Of the two problems, the second is more important. When shareowners start talking to each other about how they’re voting, more will vote… and, more will vote intelligently. We will also start taking on more of the issues that currently send the system off balance.

For example, this morning I received a copy of a letter from Goldman Sachs to the SEC referencing my resolution to allow shareowners to ask the board to amend the bylaws, allowing owners of 10% of the company’s stock to call a special meeting. Management at Goldman Sachs wants to omit the resolution from the proxy on the basis that they intend to submit a proposal to the 2010 annual meeting to allow shareowners of 25% to hold a special meeting.

They argue that Rule 14a-8(i)(9) allows them to exclude the proposal from its proxy, since the proposal directly conflicts with their proposal. In the past, the SEC has allowed such exclusion based on confusion that would reign if shareowners passed both resolutions. That is nonsense. If both pass, the lower threshold applies. If we can ever get the “water cooler” discussions going around corporate democracy, shareowners won’t stand for a system that tips the balance of power to management at every turn. We will see if the SEC under Mary Schapiro acts to protect shareowners by allowing the resolution, or if they protect management by issuing a “no action” letter.

“Street name registration” undermines our culture, turning investors into gamblers by providing them “security entitlements,” instead of real ownership rights. Just as poker chips allow us to play under rules which often favor the house, those holding “security entitlements” do not acquire the rights of share owners. For example, one right sharowners have is to receive a proxy, whereas those of us registered in street name receive a voter instruction form (VIF). SEC rules guarantee certain rights to proxy holders but not, it is argued, to those voting through VIFs. (see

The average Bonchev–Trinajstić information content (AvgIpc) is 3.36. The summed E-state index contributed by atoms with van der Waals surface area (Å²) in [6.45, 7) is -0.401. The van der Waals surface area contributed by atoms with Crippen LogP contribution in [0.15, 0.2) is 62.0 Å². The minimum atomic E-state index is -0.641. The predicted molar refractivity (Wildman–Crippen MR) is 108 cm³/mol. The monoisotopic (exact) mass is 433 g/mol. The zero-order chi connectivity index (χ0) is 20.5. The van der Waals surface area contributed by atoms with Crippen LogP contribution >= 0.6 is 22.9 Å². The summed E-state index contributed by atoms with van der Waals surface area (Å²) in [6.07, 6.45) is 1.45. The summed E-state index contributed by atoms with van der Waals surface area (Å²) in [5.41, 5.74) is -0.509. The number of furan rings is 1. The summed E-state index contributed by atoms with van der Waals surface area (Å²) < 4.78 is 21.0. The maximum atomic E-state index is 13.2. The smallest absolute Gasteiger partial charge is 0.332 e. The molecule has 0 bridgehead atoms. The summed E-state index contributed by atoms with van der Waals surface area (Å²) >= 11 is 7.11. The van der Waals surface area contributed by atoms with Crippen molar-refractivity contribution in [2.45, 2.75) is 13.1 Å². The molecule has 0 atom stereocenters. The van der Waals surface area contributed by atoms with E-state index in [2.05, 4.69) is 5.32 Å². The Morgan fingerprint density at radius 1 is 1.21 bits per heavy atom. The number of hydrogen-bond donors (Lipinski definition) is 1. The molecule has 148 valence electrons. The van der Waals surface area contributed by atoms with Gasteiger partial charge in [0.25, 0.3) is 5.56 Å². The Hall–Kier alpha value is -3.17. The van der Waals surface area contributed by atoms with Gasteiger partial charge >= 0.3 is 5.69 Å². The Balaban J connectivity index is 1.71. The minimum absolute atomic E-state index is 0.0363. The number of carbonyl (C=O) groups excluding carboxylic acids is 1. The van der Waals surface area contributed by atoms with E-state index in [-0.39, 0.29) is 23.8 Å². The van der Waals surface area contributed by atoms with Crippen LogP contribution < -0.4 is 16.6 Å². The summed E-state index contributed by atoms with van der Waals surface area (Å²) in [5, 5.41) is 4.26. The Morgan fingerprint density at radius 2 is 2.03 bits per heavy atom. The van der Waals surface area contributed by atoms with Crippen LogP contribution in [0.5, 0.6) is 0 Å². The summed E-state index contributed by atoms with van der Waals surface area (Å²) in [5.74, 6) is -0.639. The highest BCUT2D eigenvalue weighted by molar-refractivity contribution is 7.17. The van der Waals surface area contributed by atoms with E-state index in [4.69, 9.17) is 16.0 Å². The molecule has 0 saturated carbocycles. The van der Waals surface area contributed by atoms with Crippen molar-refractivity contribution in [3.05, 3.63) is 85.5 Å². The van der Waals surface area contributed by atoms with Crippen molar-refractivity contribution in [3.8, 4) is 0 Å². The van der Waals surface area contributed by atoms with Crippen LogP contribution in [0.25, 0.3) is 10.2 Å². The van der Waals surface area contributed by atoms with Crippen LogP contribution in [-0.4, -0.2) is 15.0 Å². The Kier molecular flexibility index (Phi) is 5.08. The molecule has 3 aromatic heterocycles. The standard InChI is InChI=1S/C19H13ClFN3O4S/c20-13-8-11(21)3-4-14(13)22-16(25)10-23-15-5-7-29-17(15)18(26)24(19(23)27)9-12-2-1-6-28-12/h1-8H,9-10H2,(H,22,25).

Investors Against Genocide Fighting American Funds, Broadridge and Vague SEC Requirements: More Problems Solved Using Direct Registration.

On January 13th I will post a draft petition to the SEC that I have been working on with Glyn Holton, of the United States Proxy Exchange, and others to convert from “street name” to a system of direct registration. I hope you will consider signing on as a co-filer. Can we change voting behavior? Yes, we can! Just give us the rights of ownership and see how democracy transforms the world of corporations.